her baby. Moral dilemma resolved, SLC spontaneously miscarries; SLC is
sad but realizes that in the end she wasn't really ready to be a mother
anyway. (Alternatively, the pregnancy turns out to be a false alarm, an
even tidier wrap-up to the dilemma.)
The convenient miscarriage/false alarm remains the most popular
strategy for dodging abortion, as it allows TV producers to congratulate
themselves for tackling the tough topics without having to take an actual
Recently, however, a handful of shows have approached the
issue head-on, even allowing characters to go through with the abortion.
But there is always a measure of conflict and moral crisis: A 2003 episode
of the WB show Everwood turned the issue around, to focus on the
moral dilemma of the doctor (the show's lead character) over whether he
can in good conscience perform an abortion. In the end, he decides he
can't do it and passes the case to a colleague, who does the procedure
then heads off to a priest to confess his sins.
Over on HBO, an episode of Six Feet Under depicted
teenage lead Claire matter-of-factly getting an abortion, without endless
agonizing or moral anguish but in a subsequent episode her aborted
fetus pays her a visit, appearing as a cute infant (a plot device that
wasn't all that unusual, as dead people appear as hallucinations or ghosts
on the show all the time).
And last summer, a two-part episode of the made-in-Canada
teen soap Degrassi: The Next Generation made headlines when 14-year-old
lead character Manny gets pregnant, has an abortion (saying, "I'm
just trying to do the right thing here. For me. For everyone, I guess"),
and doesn't express any regret afterward. Alas, U.S. viewers won't get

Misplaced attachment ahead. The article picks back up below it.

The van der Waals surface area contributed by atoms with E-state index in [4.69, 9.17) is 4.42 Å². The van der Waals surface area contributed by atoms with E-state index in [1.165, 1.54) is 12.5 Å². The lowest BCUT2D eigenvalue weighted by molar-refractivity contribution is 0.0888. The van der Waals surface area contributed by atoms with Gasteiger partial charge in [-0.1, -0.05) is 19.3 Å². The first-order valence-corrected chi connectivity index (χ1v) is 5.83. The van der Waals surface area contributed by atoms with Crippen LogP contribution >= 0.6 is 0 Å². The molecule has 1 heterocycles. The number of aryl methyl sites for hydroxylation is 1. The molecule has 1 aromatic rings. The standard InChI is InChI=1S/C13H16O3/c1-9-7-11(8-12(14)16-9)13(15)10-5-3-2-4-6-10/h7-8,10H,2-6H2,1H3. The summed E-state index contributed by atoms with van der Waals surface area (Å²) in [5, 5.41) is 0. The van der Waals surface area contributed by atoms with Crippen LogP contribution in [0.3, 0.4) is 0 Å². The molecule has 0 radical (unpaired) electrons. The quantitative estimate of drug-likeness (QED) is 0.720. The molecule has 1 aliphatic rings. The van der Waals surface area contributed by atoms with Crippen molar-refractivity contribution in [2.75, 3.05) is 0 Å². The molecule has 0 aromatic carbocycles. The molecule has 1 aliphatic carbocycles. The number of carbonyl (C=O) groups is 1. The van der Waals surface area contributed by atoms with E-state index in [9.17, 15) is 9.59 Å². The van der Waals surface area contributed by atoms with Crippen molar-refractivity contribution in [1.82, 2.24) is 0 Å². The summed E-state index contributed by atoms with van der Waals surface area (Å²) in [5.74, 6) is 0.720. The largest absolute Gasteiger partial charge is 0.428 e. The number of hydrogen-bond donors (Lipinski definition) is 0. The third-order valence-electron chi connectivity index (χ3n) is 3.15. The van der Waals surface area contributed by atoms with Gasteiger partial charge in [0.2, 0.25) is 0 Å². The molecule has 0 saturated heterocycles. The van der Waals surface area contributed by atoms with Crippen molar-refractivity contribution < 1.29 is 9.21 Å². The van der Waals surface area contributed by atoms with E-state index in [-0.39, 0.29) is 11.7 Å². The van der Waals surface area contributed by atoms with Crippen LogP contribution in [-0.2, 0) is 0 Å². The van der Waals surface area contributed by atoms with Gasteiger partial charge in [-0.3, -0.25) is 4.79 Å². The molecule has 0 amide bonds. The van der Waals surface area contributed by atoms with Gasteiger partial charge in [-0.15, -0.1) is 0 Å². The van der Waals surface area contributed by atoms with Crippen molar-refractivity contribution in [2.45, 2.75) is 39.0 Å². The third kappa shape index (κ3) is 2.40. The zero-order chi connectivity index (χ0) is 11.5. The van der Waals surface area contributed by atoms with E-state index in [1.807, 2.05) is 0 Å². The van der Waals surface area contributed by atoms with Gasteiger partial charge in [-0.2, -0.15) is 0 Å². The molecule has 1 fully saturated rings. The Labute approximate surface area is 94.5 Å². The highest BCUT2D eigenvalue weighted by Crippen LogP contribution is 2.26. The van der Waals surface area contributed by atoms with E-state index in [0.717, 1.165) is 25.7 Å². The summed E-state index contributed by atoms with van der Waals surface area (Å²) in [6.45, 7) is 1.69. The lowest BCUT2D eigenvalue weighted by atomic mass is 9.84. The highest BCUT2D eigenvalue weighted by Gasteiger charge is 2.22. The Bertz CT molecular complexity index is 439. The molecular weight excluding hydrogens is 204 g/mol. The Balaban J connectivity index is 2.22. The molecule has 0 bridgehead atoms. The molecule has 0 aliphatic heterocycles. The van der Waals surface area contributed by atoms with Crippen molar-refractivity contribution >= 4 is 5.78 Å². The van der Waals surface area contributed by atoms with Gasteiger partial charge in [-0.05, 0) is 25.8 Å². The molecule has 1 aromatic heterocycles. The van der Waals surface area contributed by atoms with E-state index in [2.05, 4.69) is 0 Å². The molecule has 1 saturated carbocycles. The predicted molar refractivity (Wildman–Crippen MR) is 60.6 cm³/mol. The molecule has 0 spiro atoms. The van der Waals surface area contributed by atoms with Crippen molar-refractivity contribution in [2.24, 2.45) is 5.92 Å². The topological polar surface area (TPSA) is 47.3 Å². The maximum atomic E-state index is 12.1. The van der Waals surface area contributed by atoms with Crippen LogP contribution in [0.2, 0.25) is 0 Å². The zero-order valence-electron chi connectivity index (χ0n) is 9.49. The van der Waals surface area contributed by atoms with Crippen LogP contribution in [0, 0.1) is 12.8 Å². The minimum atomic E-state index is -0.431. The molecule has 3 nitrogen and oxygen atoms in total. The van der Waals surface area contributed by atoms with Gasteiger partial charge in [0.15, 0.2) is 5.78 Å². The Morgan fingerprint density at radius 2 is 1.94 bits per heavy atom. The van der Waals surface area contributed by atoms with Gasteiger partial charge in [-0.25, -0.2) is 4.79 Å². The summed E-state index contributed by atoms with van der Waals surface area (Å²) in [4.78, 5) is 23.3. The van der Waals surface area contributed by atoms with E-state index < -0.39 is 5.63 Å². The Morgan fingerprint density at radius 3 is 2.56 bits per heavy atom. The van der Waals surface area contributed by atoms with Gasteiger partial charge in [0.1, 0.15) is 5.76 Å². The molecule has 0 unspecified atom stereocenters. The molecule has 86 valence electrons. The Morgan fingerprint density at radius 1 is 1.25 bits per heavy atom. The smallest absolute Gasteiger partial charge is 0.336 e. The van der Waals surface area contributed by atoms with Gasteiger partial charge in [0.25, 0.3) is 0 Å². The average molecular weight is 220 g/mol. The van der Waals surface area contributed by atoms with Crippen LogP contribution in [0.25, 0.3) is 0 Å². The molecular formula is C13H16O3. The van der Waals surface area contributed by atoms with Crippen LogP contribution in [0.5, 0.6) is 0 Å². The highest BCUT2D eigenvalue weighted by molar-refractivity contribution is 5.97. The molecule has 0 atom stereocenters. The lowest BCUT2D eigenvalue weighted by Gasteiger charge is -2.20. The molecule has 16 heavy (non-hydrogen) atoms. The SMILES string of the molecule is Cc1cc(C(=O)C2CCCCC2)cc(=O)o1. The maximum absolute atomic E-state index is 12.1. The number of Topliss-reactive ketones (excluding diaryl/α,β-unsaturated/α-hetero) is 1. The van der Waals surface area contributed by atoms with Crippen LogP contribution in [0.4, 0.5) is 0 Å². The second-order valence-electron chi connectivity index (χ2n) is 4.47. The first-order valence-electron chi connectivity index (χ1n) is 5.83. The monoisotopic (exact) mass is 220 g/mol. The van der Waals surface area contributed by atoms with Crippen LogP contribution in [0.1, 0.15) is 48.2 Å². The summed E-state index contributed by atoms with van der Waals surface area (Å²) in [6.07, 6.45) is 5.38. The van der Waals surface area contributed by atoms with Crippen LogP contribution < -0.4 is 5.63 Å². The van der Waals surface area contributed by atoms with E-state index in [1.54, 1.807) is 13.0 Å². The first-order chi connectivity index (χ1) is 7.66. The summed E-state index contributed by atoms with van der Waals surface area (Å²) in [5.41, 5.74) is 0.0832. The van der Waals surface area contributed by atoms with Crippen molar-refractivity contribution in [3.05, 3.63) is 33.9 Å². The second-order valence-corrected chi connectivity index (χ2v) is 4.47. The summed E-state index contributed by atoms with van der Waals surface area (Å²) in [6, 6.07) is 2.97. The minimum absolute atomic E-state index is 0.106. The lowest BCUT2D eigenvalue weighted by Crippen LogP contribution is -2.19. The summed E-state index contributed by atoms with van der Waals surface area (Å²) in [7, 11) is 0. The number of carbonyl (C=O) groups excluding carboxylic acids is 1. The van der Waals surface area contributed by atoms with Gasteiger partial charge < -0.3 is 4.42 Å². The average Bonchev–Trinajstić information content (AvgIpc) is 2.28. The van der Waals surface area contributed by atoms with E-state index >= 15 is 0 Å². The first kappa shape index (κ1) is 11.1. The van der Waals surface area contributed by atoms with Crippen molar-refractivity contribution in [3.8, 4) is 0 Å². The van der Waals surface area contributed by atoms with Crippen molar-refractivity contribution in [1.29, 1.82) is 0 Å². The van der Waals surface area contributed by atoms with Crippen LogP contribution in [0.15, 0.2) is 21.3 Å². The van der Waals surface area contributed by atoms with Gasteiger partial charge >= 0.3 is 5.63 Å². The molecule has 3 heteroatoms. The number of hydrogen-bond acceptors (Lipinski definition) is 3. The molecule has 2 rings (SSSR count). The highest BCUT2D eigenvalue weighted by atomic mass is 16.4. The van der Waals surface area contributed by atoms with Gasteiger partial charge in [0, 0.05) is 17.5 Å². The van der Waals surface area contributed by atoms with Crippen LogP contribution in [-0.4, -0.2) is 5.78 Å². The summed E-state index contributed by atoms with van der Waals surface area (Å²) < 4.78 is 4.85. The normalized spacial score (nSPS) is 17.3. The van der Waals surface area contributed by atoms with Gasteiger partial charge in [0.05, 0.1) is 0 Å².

to see the show: The Viacom-owned cable channel N, which airs Degrassi
in the U.S., refused to air it.
Today's Four-Letter Word
While Maude's abortion was truly groundbreaking, it inadvertently
galvanized the anti-choice movement. When CBS reran the episode six months
later, some 40 affiliates refused to air it and national advertisers shied
away from buying ad time, establishing a pattern that remains in effect
Even more significantly, after the episode first aired anti-abortion
leaders took their case to the Federal Communications Commission, arguing
that the fairness doctrine which mandated equal time for opposing
views ought to cover not just editorials and public affairs but
entertainment programming too. Because Maude had an abortion on CBS, they
argued, they should have the right to reply on CBS. They lost the case,
but won the attention of the networks.
In 1987, the fairness doctrine itself was struck down; but
by that point, it didn't matter: The networks had established a pattern
of covering their asses by presenting some semblance of balance as way
of diffusing potentially volatile subjects. In the landmark episode, Maude
agonizes over the decision, but her daughter reassures her, speaking in
the language of the growing feminist movement: "When you were young,
abortion was a dirty word. It's not anymore."
But more than 30 years later, as many of the tenets of the
women's liberation movement have become accepted parts of mainstream American
culture, abortion is a messy, if not exactly dirty, word. Back in 1992,
when the sitcom Murphy Brown was hailed for its overt feminism
and its titular character found herself unmarried and unexpectedly pregnant,
the a-word was never uttered. Diane English, the show's producer, said
in a June 1992 Houston Chronicle article, "She would have
used the word many times, but I wanted a lot of people to watch, and certain
words have become inflammatory and get in the way of people hearing what
we wanted her to say." In the end, Brown had the baby, igniting the
ire of Vice President Dan Quayle and disappointing many feminists.
During the battle for abortion rights that culminated in
the 1973 Roe v. Wade ruling, public declarations were an integral
tactic of the movement. In an effort to overcome the shame and silence
surrounding abortion, women organized public speakouts, at which they
talked openly and honestly about their illegal abortions. Abortion is
a fact of life, they asserted, and it affects women of all colors, class
and religious or political belief. Over the years, however, as the anti-abortion
movement has grown stronger and more organized, the pro-choice movement
has struggled to regain this clarity of speech. Young women who were born
after Roe continually assert that abortion is a private decision,
a private choice that needn't be broadcast an attitude that is